10.11 pm. Romney's in deepening mud:

The math: So far, Romney has netted 2200 votes in the Jackson area. He needs to get 4500 more votes in Mississippi, even though most of the Jackson area has been counted and the Delta is under-populated. Uphill battle.

10.10 pm. Tweet of the night from a base voter:

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10.06 pm. Another brutal Romney gaffe from earlier today, calling these primaries "the desperate end" of Santorum's campaign. So Mitt lost to a desperate loser. Chuck Todd notes that Romney's Mississippi vote is around 30 percent – 2 points above his usual proportion. He adds: Haley Barbour's machine is therefore worth around 2 percent of the Republican vote. Oooh snap.

10.02 pm. Worsening news for Romney, as the exit polls begin to reflect a late surge of working class voters for Santorum:

Existing trends are real bad for Romney in Mississippi. If current vote percentages hold, Romney’s going to lose. He’ll need to do better in outstanding areas. It’s possible and it happened in Ohio (led by 12% early in Cuyahoga, finished at 20%), but he doesn’t want to be there.

Still, he won the catfish vote. The latest data suggests the polls were off:

Rick Santorum holds a small lead in Mississippi with about 40 percent of the vote in; he's won 33 percent of the votes there so far. That's quite a bit better than Mr. Santorum was running in pre-election surveys; our projection from the polls had him winning 26 percent of the vote there instead. And one poll conducted over the weekend, from American Research Group, had him with just 22 percent of the vote.

9.59 pm. A week ago, I assumed that Santorum would win both these states. Then the polls scrambled that assumption. Now the actual results may be confirming my off-the-cuff suggestion. But it will be a close win in both states. Bragging rights? Rick's – so far.

9.56 pm. Romney is currently running third in Mississippi, with 80 pervcent of the vote in. Brutal. But still close. Or maybe this is part of a master plan:

In the long run, Romney campaign might be happiest coming in third in both AL and MS. Keeps Gingrich in the Race.

Gingrich's ego keeps him in the race, but point taken.

9.51 pm. The vote numbers remain tiny – and turnout was indeed down. Bad weather didn't help.

9.47 pm.We often talk about Romney's cultural otherness in the Deep South – but the same is true for Pennsylvanians like Santorum and Gingrich. Santorum has no real cultural connection to the deep South. And yet, outspent by 5 – 1 in Mississippi, he's still ahead and looks increasingly comfortable in Alabama.

If Santorum beats Romney in Alabama and Mississippi, it's not exactly a sign of momentum for the man who is still overwhelmingly the favorite to win the nomination.

9.45 pm. Some bad omens for the front-runner:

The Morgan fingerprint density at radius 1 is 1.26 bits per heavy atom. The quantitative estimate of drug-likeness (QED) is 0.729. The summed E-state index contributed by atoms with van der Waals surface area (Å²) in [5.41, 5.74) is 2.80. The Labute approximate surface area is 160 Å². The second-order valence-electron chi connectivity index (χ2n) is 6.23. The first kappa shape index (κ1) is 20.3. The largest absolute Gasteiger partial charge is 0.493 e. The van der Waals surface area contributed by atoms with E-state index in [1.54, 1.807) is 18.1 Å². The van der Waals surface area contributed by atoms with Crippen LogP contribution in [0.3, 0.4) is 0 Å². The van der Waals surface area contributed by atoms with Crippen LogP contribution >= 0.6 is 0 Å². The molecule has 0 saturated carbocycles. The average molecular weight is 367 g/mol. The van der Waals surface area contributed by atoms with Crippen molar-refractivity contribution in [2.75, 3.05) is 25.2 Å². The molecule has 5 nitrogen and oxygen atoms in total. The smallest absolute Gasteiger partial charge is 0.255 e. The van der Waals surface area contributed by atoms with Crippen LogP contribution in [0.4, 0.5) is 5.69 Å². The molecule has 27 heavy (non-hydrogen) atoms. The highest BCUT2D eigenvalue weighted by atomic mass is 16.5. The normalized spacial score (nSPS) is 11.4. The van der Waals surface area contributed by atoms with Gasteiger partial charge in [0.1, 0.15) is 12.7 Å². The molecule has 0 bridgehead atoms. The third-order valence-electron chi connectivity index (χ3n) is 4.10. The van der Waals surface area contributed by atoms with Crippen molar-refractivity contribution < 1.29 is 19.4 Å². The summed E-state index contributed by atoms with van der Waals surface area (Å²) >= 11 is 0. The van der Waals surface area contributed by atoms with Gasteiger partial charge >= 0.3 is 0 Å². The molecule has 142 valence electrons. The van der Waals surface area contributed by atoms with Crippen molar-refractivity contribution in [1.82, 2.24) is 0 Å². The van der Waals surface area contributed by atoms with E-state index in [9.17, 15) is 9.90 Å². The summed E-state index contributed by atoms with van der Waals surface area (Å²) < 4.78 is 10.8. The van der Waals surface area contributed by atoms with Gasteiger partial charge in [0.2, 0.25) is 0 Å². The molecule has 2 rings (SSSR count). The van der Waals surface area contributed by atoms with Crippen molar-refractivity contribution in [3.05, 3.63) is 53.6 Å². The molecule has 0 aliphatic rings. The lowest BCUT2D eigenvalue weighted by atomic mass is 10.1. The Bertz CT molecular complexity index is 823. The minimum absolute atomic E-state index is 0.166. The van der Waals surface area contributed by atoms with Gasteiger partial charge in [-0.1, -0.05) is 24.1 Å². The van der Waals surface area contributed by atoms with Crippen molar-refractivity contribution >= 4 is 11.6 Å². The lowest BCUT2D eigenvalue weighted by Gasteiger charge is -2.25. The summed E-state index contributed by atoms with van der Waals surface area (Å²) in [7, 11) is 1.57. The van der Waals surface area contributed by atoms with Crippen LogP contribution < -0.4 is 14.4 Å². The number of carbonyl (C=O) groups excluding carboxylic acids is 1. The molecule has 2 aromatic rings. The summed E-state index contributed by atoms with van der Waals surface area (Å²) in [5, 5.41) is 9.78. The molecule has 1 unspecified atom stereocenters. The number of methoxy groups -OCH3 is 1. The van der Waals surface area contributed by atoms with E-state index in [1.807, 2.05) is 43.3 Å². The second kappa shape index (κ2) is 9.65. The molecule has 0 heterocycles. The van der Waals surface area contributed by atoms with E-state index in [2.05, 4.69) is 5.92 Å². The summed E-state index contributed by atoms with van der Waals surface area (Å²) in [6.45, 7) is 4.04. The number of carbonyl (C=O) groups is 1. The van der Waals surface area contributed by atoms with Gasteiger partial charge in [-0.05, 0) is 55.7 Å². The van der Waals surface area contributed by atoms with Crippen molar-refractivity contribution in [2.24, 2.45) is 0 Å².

Romney’s in real trouble in Mississippi. A disproportionate number of votes have been counted from urban areas, including Desoto/Rankin/Biloxi/Hinds Co (Jackson, Memphis burbs/Biloxi)… yet Romney still trails. If he’s to win, he’s going to need a strong showing in the Mississippi delta, which is largely outstanding.

9.44 pm. Quote for the night: "We keep rolling. Flat tires and no engine, but we keep rolling," – a
source on Gingrich's campaign.

9.43 pm. Newt confesses another "very open relationship."

9.40 pm. It looks increasingly likely that Santorum will win Alabama. Mississippi? We could be here all night. Silver:

Rick Santorum's red color, Mitt Romney's blue and Newt Gingrich's orange seem to be distributed almost randomly on that map. We'll still be looking for patterns, of course, as more votes come in. But this doesn't seem like the kind of case that we had last week in Ohio, when there was a fairly crisp urban-rural split that was apparent early on.

9.37 pm. Good news for Romney:

Newt Gingrich's campaign has just sent out a memo that reveals (to no one's surprise) a defiant determination to stay in the race until the end. If you read between the lines, it looks like he's almost conceding tonight's races in advance. The memo notes that today's contests "are big, but it's still early," and calls the Louisiana contest on March 24 "halftime." Even by halftime, he asserts, the race will not be over.

9.35 pm. Core truth of the race so far:

Romney has yet to win a state where the evangelical portion of the vote has been over 50 percent.

If he wins in Mississippi tonight, that changes. But Santorum is still ahead.

9.30 pm. Terror as an issue? It's disappeared completely:

[B]asically, public attitudes are about exactly where they were the weeks before September 11th, 2001, when only .5% of Americans rated terrorism as a top concern. The difference is that we have gone through a decade of war, created a Department of Homeland Security, live under a Patriot Act, and have seen the authority of the Executive branch of government grow and grow under the mandate of protecting us from terrorism.

9.26 pm. The exit polls offer four qualities for a candidate: basically, an ability to beat Obama, moral character, true conservatism, and right experience. In both states, Romney loses on everything but the ability to defeat the president. These voters think he doesn't have an edge on experience, ideology or character.